The BBC is getting in on the zombie action this summer with a unique new series. But don't worry, they're still drawing some major inspiration from the horror classics.
Though the series focuses on human and family stories about zombies being reintroduced into society, In the Flesh writer Dominic Mitchell opened up to SFX about how they’re still paying homage to vintage zombie lore.
Mitchell said the series was born from a BBC pilot writing competition, and he drew upon some of his favorite tales of the undead for ideas. From Stephen King to George A. Romero, all your favorites are represented here.
Just don’t expect any fast-moving, new age zombies:
“The first book I got into was Pet Sematary by Stephen King – I loved it. When I was 12 years old that was my favourite book – it’s still one of my favourite books – and that just got me into reading, really.Pet Sematary is sort of zombies, isn’t it? You know, the cat dies and then the cat comes back. I’m also a massive fan of Night Of The Living Dead and things like that. That’s always been the touchstone for In The Flesh; we wanted it to be more like that and not 28 Days Later… which is fantastic, but we wanted to harken back to those original George Romero kind of zombies where they’re shuffling about and coming out of the grave. And it’s not a virus, it’s more a syndrome.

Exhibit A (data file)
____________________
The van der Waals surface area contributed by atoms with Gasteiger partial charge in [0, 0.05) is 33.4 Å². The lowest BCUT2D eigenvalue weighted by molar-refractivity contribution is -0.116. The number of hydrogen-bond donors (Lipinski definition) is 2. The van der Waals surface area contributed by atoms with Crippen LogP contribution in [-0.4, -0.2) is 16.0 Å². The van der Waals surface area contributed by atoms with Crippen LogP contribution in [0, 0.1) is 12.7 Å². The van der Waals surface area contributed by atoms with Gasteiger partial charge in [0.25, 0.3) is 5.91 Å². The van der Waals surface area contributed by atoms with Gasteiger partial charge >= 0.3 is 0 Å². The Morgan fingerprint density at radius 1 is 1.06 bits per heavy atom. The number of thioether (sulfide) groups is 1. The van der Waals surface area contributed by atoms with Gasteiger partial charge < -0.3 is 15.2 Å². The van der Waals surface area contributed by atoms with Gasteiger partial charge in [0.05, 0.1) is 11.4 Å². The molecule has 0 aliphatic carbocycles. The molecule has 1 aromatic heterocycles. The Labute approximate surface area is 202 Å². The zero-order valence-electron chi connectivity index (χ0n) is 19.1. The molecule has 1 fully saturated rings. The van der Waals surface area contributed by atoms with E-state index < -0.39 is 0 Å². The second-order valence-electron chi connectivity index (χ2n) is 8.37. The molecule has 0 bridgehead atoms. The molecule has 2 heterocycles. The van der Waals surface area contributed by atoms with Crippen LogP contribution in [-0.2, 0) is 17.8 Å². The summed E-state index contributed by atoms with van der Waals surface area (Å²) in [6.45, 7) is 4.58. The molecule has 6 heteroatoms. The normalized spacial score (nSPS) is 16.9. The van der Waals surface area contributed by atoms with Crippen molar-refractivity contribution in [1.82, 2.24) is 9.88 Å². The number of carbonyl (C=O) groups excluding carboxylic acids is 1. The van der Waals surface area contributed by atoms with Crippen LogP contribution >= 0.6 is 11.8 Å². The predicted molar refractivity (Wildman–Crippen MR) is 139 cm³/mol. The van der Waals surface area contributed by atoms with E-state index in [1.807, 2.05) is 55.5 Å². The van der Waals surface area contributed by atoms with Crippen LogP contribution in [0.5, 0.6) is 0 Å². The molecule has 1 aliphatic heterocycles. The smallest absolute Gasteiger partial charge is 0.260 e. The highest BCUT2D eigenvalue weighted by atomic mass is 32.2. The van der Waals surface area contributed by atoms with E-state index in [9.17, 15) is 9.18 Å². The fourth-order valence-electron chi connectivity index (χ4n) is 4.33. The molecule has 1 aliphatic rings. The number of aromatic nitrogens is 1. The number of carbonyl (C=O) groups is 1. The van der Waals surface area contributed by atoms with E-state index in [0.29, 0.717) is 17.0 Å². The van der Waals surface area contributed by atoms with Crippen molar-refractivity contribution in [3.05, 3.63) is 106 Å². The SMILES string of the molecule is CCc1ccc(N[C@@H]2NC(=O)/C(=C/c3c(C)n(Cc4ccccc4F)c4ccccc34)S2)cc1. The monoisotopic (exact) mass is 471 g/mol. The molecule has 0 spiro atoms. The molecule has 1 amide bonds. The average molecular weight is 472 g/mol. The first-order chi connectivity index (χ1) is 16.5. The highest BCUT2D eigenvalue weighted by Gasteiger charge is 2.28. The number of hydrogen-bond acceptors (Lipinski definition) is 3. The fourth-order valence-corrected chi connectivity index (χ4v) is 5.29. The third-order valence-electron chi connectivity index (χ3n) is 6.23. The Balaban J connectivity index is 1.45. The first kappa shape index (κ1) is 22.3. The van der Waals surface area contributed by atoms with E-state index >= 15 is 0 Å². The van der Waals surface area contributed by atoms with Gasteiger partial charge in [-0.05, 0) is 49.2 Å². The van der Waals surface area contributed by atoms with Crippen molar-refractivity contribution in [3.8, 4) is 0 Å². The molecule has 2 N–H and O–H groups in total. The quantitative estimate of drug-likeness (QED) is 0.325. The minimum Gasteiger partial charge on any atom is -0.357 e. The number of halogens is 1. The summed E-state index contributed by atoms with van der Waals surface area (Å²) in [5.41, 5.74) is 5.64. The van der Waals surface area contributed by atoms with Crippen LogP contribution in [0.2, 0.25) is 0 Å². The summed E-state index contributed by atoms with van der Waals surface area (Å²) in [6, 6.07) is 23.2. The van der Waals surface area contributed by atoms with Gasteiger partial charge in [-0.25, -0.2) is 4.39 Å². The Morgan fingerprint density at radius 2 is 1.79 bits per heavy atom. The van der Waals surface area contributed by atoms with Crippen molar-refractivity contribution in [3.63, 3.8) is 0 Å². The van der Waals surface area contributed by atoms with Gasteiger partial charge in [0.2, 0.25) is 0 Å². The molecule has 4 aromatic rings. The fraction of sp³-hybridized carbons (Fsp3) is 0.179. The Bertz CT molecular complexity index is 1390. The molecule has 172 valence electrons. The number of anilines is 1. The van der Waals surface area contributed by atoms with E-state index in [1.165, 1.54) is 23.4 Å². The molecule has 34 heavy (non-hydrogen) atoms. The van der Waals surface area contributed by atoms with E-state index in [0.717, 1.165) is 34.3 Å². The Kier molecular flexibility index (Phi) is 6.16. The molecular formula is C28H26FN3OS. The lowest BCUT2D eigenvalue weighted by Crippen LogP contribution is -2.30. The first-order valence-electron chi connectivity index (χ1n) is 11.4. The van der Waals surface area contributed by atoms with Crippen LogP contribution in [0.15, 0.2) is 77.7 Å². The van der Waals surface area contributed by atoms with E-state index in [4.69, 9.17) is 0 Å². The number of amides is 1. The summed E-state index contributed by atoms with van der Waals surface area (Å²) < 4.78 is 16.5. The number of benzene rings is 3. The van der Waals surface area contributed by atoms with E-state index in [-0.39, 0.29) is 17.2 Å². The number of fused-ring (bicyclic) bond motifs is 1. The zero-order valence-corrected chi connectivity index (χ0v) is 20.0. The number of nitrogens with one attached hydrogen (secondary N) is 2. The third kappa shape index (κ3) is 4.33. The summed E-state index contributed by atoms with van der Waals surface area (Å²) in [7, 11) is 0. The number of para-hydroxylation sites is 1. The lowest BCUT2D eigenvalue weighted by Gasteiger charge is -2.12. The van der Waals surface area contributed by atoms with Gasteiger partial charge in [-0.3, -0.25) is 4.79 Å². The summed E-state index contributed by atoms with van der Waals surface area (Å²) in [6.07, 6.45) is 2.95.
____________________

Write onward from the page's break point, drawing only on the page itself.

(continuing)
It’s like in the Vietnam War, when they sprayed parts of Vietnam with Agent Orange. But then you had all these docile zombies shuffling about, and it was like, ‘Well, what do you do with them? You can’t kill them’. That’s when I thought people’s families would get involved and go, “Well that’s my son, that’s my mum, that’s my aunt’. So they put them in this holding centre in Norfolk. Then as they were treating them with this neurotryptaline they found out that people were coming back to themselves, and it became a treatment centre.”
It’s definitely a new twist on the genre, and it’ll be interesting to see if viewers will come out for a series about zombies, not just about killing them.
The show debuted this weekend in the U.K., though a U.S. release has yet to be announced.